You people in the developed world are certainly free to debate the merits of genetically modified foods, but can we please eat first?” – Dr. Florence Wambugu
The blind girl lurched toward me across the parking lot at Tirta Empul temple, mewling. I guessed she was ten to thirteen years of age, and shorter than she should have been. A whitish haze coated her eyes, each looking upward in a different direction. She moved herky-jerky due to poorly formed bones. I did not speak Indonesian; she did not speak English, yet there was no doubt what she wanted. Money. I gave her what I had in my pocket: a 5000 Rupiah note, about 42 cents.
She would buy rice with the little money I gave her. The food would fill her belly, but not her body’s needs.
Her condition is common for the poorest children in Asia; it is caused by a lack of Retinol (vitamin A). Retinol is a chemical (C20H30O) essential for healthy growth and vision. Most of us get enough vitamin A by eating a varied diet that includes yellow or green vegetables, though it is found also in cod liver oil and egg yolks. The poorest of the poor can afford to buy only rice, the cheapest food available. Rice has no vitamin A or beta-carotene, which our bodies convert to vitamin A. Chronic Vitamin A deficiency (VAD) causes irreversible blindness and poorly formed bones.
Half of the afflicted will die within one year. VAD is also a major cause in high rates of maternal mortality during pregnancy and childbirth.
I encountered the girl last November, when my wife and I had arrived in Bali, Indonesia for my son’s wedding. Our clothes clung to us. The temperature was in the 80s with humidity to match. The heat index was 104.
The “developing” in “developing country” is evident in Indonesia. People work hard and make very little. Indonesia’s GDP (Gross Domestic Product) per person is $ 4,923 per person per year; compare that with $51,704 for the United States.
The poorest of the poor can afford only rice to eat.
I saw rice fields everywhere I went. It seemed that any open field had rice planted on it. I watched Balinese men and women cut the rice stalks with a sickle and threshed the grain by hitting it against a screen into a container. Everything in the rice field seemed done by hand in the open sun. The people growing the rice can afford little more to eat than the rice they grow. And the rice they grow has no Retinol.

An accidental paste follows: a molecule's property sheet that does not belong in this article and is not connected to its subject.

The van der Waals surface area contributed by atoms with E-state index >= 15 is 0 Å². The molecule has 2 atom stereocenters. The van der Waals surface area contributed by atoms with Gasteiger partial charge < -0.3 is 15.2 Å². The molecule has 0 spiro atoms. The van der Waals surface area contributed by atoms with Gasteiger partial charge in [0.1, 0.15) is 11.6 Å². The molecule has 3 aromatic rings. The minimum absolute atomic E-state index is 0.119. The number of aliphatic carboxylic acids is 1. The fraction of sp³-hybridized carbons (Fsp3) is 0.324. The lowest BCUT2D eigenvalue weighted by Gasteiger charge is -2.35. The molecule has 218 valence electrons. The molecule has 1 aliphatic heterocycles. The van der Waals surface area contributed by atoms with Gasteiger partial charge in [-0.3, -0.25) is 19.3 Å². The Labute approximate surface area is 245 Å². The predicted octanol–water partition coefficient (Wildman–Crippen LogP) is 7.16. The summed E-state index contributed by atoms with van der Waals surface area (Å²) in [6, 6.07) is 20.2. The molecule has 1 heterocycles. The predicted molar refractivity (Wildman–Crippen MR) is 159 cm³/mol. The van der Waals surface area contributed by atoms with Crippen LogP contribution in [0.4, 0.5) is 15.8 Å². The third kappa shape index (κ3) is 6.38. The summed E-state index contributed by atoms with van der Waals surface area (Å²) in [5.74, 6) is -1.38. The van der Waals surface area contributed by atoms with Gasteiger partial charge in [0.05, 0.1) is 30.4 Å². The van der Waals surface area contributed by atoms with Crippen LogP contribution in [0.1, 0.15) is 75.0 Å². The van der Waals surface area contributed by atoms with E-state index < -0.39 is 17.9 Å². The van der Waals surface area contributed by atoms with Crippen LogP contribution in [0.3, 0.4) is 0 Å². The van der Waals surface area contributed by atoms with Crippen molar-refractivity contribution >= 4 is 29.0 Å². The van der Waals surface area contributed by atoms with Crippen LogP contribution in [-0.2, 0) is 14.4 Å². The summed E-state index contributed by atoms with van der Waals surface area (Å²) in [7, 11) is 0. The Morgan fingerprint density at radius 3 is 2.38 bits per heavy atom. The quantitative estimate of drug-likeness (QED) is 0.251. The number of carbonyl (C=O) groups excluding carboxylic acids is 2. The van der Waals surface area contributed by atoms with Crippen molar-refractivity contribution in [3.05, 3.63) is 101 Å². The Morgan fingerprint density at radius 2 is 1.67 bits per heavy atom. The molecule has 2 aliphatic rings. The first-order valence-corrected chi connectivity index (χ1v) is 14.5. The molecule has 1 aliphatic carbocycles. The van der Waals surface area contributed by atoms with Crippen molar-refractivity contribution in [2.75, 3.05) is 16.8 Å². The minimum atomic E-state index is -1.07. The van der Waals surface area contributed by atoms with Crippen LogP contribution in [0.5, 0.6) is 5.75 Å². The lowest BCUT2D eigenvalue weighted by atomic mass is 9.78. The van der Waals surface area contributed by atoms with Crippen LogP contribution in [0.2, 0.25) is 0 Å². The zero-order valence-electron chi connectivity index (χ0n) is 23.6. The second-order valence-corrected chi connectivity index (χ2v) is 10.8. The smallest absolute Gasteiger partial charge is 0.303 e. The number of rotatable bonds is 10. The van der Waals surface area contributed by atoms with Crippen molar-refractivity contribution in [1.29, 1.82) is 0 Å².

Each year around the world, one half-million are afflicted with irreversible blindness caused by vitamin A deficiency, just like the girl I saw at the Hindu temple.
If only there were a way that the rice could help prevent vitamin A deficiency.
There is: Golden Rice, a genetically modified food. It was developed in the late 1990s by Ingo Potrykus of the Institute of Plant Sciences in Switzerland and Peter Beyer, professor for cell biology at Freiburg University in Germany. They borrowed
two genes from daffodils a gene from corn [correction made per @Golden_Rice] and one gene from a bacterium (remember bacteria make up ninety percent of our bodies). One bowl of golden rice supplies 60 percent of the daily requirement of vitamin A. It may not be a silver bullet, but something that can save nearly 500,000 children each year from blindness and eventual death strikes me as a miracle.
You may not like the idea of genetically modified food, but you probably do not have to watch your child die due to a lack of vitamins. Neither you nor I have the right to deprive someone of food that can literally save his or her life. “Let’s make the choices available to the people who have to take the consequences,” Per Pinstrup-Andersen of the International Food Policy Research Institute told a group of congresspeople. Or as Dr. Florence Wambugu of Kenya puts it, “You people in the developed world are certainly free to debate the merits of genetically modified foods, but can we please eat first?”
If only those farmers I watched toiling under a brutal sun could be harvesting golden rice. Once countries such as Indonesia give their approval for golden rice, they can. It will be given to subsistence farmers without charge or restriction to grow. That will not save the little girl who confronted me in the temple parking lot, but it might save her sister.
Visit www.goldenrice.org for more information on Golden Rice.